Thirdly and finally, and perhaps most importantly, Byfield suggests the importance of intersectional interactions between Free Software communities and other activist communities. This is a fundamental requirement for the growth of Free Software as a social movement. Those of us in Free Software see the world around us informed by a background informed by technology; this background is emphasized in a world that is generating new, advanced technology at an unprecedented rate. However, while software and technology are important parts of the world around us, they are not the world around us. They are one part of a greater picture of fighting for a common good and welfare for all people. There are others in similar niches who have a deep understanding of their problem space and how they want to approach a challenge.

“One group may be working against child poverty, another for recycling, but the people in these organizations can almost be transferred from one to the next.”

Peter T. Brown, Free Software Foundation Executive Director (2006)

Just like a healthy garden, cross-pollination of these niches is vital to help others understand how we can help each other in accomplishing our mutual goals (this also feeds into why the politics of division explained above is so pervasive and difficult). Bringing Free Software technologists to activist communities where there is not an overwhelming Free Software background (and vice versa) is vital to building an intersectional social movement that strengthens the social impact of Free Software, not just open source.

Where Byfield didn’t go far enough

Byfield made one assumption on how activists have “their own share of insularity” and that the presence of connections between two movements does not mean they could immediately connect their existing beliefs with new ones. Fioretti’s challenge was in others understanding why they should listen to him; there was a lack of foundational knowledge of open source and technology that is normally assumed of someone who works as a software engineer.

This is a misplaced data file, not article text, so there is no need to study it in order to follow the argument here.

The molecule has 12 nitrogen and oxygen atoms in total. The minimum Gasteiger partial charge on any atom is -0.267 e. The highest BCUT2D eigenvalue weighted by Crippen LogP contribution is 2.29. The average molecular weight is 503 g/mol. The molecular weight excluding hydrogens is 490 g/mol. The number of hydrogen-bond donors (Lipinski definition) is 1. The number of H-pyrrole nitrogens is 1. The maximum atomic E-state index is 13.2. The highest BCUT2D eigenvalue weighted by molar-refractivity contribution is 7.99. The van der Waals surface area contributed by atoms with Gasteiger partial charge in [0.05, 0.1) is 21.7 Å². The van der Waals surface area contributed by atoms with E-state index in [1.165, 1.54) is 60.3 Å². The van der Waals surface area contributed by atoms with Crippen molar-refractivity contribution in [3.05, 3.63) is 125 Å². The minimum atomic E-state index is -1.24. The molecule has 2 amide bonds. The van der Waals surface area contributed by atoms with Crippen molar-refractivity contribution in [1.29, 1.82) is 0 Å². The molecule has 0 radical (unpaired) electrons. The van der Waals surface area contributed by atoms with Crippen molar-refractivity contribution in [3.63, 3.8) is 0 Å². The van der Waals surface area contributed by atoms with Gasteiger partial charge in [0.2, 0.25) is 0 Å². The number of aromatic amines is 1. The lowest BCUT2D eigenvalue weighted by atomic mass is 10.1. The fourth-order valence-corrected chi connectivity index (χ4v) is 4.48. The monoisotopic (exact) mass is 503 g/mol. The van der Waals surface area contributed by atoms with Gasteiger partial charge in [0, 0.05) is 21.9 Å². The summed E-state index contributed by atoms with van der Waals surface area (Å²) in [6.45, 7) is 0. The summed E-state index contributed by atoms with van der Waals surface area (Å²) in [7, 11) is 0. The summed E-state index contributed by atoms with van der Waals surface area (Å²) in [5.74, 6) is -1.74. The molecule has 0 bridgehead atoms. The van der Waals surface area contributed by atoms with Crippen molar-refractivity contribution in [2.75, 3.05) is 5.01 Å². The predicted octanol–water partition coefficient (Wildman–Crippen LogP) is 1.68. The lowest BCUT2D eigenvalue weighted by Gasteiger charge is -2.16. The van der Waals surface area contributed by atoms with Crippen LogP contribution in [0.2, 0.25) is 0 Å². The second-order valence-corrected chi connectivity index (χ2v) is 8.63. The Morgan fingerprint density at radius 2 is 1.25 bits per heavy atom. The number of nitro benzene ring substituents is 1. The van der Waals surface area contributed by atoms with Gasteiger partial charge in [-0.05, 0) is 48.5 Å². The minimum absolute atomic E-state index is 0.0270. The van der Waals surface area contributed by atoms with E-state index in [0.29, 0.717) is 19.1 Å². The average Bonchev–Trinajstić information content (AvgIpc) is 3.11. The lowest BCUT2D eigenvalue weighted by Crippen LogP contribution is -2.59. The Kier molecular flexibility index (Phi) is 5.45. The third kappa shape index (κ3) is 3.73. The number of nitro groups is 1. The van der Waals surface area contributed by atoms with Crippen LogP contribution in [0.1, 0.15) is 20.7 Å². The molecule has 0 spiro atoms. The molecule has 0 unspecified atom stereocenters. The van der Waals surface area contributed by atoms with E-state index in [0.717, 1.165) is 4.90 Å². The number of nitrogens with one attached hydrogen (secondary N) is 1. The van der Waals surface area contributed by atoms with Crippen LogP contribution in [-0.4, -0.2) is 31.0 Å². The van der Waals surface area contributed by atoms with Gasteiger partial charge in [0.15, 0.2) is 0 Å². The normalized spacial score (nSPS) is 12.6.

Indeed, attention is a currency in the world of an activist. It is not enough for a FOSS advocate to expect others to listen to you on an appeal of technology. Part of the work in sharing is understanding who you are sharing with; if FOSS wants to take deeper roots in the activist community, it needs to understand the backgrounds of activist communities and be creative in how to appeal the mission of FOSS to the mission of their work. Where you can build in-roads together with others through common initiatives is the beginning of grassroots community organizing. So, while Byfield is right that there is an almost competitive nature of ideas in activism, it is not enough to write insularity off as a fixed aspect of nature. To not acknowledge this is to deny the influence of capitalist power structures in the humanitarian sector as they pertain to sustainable funding.

What are today’s challenges?

Some of today’s challenges are about inclusion and power.

Inclusion builds power

Diversity and inclusion (D&I) are important but poorly understood; not only are D&I about including people of different identities in technology, but also people with backgrounds outside of technology. FOSS stands to benefit by including more people who do not necessarily have a strong technology or engineering background. The goal is to inspire different perspectives to contribute in meaningful ways to build sustainable technology.

Instead of seeing diversity and inclusion initiatives as problematic or unneeded, D&I groups in FOSS communities stand to be the most effective people at building community and influence.

Power and governance

In the activist / humanitarian / non-profit world, there is a power struggle for sustainability as it pertains to funding. Funding models in non-profit work (usually sustained by grants, sponsors, and donors) encourage solutions that get funded, not necessarily solve problems the most effective way. Many organizations struggle with how to achieve sustainable funding without being so dependent on the expiration date of a grant’s funding.

We need more representative governance models in open source communities that reflect the interests of the communities around them, not necessarily an individual, a company, or group of companies. Building governance models that empower people within a community to make decisions and reduce the corrosive influence of money from humanitarian work.

Where do we go from here?

This blog post is an active reflection of my own thoughts and perspectives of Free Software, activism, and humanitarian work. If you are interested in pushing this conversation further, find me in Brussels, Belgium for any of the following three conferences and let’s chat further:

If you want to discuss this further, you can also drop a line in our online discussion community,

Photo by Walid Berrazeg on Unsplash